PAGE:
From Eye On Design
, here’s an article that will likely
catch your attention a bit more than it did when it was written in 2019. It tells an important story about typography and the colour of our skins — and how the world of typography also has room for growth in terms of diversity.
Letterforms are loaded cultural objects—they often reflect the people who made them and the story they want to tell. In the history of type, not every story gets told, though, and Tré Seals
wants to change that.
Seals started a type foundry called Vocal Type
with the aim of creating typefaces that reflect a more diverse perspective. In his words:
“This is a type foundry for creatives of color who feel they don’t have a say in their industry. This is for the creative women who feel they don’t have a say in their industry. This is for the creative who is tired of being ‘inspired’ by the same creations from different people and wondering why.”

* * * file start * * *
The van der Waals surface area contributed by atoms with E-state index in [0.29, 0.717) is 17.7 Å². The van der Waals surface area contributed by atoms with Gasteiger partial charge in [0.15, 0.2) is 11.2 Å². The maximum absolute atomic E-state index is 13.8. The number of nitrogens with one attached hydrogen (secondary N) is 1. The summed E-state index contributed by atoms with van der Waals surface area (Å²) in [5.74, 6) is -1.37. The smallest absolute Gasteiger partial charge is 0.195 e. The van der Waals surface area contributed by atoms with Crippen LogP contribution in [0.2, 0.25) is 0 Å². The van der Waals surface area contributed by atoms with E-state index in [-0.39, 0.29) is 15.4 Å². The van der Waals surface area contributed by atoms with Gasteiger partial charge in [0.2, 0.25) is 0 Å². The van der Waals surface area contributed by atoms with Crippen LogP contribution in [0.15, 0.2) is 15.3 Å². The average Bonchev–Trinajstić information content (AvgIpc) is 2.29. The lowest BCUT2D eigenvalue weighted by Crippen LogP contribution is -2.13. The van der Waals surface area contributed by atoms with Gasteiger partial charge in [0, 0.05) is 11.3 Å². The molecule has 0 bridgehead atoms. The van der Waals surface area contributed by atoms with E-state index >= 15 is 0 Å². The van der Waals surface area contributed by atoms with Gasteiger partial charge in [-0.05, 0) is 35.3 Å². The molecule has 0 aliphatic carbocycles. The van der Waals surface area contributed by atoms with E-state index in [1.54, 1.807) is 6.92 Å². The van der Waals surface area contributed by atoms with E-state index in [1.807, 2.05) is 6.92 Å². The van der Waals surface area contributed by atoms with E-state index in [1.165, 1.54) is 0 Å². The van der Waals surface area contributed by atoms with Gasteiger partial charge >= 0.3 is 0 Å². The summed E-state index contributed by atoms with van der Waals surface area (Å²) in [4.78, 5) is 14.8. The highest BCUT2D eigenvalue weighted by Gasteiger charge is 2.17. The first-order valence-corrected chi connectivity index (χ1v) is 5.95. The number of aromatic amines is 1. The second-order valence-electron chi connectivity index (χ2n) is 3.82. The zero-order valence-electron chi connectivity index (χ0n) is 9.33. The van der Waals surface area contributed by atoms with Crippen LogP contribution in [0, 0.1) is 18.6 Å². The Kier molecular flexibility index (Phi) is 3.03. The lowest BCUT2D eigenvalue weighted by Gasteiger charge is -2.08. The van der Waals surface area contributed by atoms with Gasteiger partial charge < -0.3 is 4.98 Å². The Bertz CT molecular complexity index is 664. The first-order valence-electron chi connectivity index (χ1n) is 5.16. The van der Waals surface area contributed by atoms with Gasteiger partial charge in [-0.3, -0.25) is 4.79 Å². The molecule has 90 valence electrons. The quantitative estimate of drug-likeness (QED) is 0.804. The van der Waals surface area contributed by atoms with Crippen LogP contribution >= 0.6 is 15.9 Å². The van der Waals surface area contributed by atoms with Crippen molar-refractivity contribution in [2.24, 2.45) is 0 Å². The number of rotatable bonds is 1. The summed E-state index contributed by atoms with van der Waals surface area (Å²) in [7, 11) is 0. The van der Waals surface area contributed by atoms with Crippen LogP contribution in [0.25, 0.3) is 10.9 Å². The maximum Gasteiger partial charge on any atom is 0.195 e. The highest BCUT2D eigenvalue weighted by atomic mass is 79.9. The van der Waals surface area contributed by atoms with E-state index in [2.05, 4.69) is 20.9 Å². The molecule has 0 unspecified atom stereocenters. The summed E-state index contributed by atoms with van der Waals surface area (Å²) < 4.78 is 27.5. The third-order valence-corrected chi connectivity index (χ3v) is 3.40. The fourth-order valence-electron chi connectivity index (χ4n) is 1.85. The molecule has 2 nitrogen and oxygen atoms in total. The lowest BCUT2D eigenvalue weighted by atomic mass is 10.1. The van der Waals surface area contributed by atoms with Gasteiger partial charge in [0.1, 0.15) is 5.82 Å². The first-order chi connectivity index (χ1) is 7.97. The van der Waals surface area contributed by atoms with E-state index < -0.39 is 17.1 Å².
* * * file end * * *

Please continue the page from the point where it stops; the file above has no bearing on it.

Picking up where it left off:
Vocal Type, one of the very few foundries founded by a black designer, founded has already published a fair number of great typefaces since 2016 (6 as of today), and they all possess or have been inspired by strong cultural significance.
From Trés himself:
And when I discovered that only 3–3.5% of all practicing designers in America are Black, and ±85% White (depending on the source), a lot of things started making sense. And I understood why everything looked the same.
This matters because “when a singular perspective dominates an industry, regardless of any advancements in technology, there can (and has been) only one way thinking, teaching, and creating. This lack of diversity in terms of race, ethnicity, and gender, has led to a lack of diversity in thought, systems (like education), ideas, and, most importantly, creations.”